Along the poorly marked streets of rural Japan there lies in wait an insatiable beast that yearns to swallow foreigners alive. We call it the Gaijin Trap. Now, here are a few things that one must understand about a Gaijin trap to truly appreciate its horror: It is always well hidden. It is always deep. It is often shaped just so a tire or runner could slide in perfectly. And, as we found out one weekend, it is often well hidden by overgrown grass. The Japanese people in this area seem to have developed a sixth “Gaijin Trap Avoiding” sense, which steers them to safety time and time again. Foreigners, such as my friends and I, seem to lack this sense. This is the tale of our encounter with the aforementioned Gaijin Trap.
The day was young and we all met in Hitoyoshi by the train station. We were excited and ready for adventure. We were going to a famous waterfall to go swimming. We squeezed together in a car and chatted as we drove to a friend’s house. We reorganized into different cars. Two of my friends and I opted to ride with a fellow new JET, who for the purpose of this story we will call Hawaii.
The drive began peacefully enough. We drove through her town which turned to rice fields which turned to more rice fields. We slowly approached hills and mountains. As we ascended the hills towards the sky, the roads began to narrow. The road eventually became such that the average-obese American would have difficulty navigating it on foot. Yet all the signs pointed to the fact that this still was a two lane road. I’m still looking for the shrink button in my own car. Then, the roads began to wind like that obnoxious game at Chuck-E-Cheese called SideWinder where the goal is to get a marble from point A to B.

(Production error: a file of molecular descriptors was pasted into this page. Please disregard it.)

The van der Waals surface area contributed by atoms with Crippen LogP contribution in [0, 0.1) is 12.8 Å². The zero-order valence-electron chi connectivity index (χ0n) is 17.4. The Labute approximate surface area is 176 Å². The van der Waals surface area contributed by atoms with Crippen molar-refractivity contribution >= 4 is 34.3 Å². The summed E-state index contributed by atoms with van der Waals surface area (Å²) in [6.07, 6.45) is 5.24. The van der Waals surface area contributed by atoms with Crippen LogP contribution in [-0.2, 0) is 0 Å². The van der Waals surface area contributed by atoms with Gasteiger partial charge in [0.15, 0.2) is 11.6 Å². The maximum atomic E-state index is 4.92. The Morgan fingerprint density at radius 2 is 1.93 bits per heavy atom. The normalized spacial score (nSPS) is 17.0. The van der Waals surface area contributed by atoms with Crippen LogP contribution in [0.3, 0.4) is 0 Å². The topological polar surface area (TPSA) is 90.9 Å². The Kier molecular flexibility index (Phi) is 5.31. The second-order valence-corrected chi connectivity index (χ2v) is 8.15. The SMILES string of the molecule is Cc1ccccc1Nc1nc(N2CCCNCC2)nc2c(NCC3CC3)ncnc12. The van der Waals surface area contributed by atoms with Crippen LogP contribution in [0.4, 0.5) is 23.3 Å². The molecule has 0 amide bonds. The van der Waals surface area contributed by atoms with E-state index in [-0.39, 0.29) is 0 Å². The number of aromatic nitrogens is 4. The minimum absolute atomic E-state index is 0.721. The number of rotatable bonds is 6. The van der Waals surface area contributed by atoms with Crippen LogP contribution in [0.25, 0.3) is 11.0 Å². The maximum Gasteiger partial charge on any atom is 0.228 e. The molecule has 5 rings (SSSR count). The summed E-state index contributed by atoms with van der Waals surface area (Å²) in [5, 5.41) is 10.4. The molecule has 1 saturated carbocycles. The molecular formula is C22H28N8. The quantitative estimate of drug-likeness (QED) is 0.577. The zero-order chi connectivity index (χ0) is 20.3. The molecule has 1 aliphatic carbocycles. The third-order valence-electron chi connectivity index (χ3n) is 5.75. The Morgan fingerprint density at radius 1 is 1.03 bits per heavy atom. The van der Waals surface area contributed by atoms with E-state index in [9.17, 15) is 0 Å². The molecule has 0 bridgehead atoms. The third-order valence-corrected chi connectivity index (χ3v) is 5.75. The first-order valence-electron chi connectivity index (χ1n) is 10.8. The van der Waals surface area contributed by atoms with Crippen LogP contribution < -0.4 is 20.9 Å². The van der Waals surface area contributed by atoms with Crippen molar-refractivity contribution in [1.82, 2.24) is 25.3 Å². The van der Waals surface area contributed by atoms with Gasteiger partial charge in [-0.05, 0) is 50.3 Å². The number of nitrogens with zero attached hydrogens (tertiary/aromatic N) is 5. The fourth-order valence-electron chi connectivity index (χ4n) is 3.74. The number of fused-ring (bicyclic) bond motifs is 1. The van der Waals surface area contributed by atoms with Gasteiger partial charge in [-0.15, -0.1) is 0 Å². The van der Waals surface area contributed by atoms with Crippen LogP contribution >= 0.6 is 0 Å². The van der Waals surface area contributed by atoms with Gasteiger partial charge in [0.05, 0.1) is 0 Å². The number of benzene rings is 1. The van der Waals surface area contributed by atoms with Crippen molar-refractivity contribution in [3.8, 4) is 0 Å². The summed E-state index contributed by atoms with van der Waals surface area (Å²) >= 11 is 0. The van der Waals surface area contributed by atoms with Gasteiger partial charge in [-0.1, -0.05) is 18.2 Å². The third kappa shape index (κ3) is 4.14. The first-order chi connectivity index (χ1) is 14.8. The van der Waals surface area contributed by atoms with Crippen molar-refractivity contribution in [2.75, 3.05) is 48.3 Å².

We were following more experience JETs and this created a false sense of safety – which was still relative because we all felt that at any moment we might drive off a cliff. This had nothing to do with Hawaii’s driving and everything to do with the size and shape of the road. When we reached a straight way we finally felt save.
As if on cue a large truck flew around the corner. It was hogging the middle of the road. It swerved to the right. We swerved – too far – to the left. We saw the mythical Gaijin Trap only moment before we flew in. The front and back left tired rolled into the Gaijin Trap with a resounding thud. The car was trapped. We sat there in shock. Someone laughed nervously and it spread through us like herpes through a frat house. Our friends ahead of us stopped and reversed. They hopped out of the car and laughed. We laughed more. I contemplated asking Hawaii whether or not I could take a photo and then decided not to be an ass. I consider myself to be a good decision maker.
After a few moments of awkward laughter the guys banded together to lift the left side of the car out of the Gaijin Trap. Hawaii sat inside and steered it to safety. We drove about 10 under the rest of the way.
So should you ever find yourself in rural Japan, remember: Gaijin Traps are there and they are waiting for you. Watch out!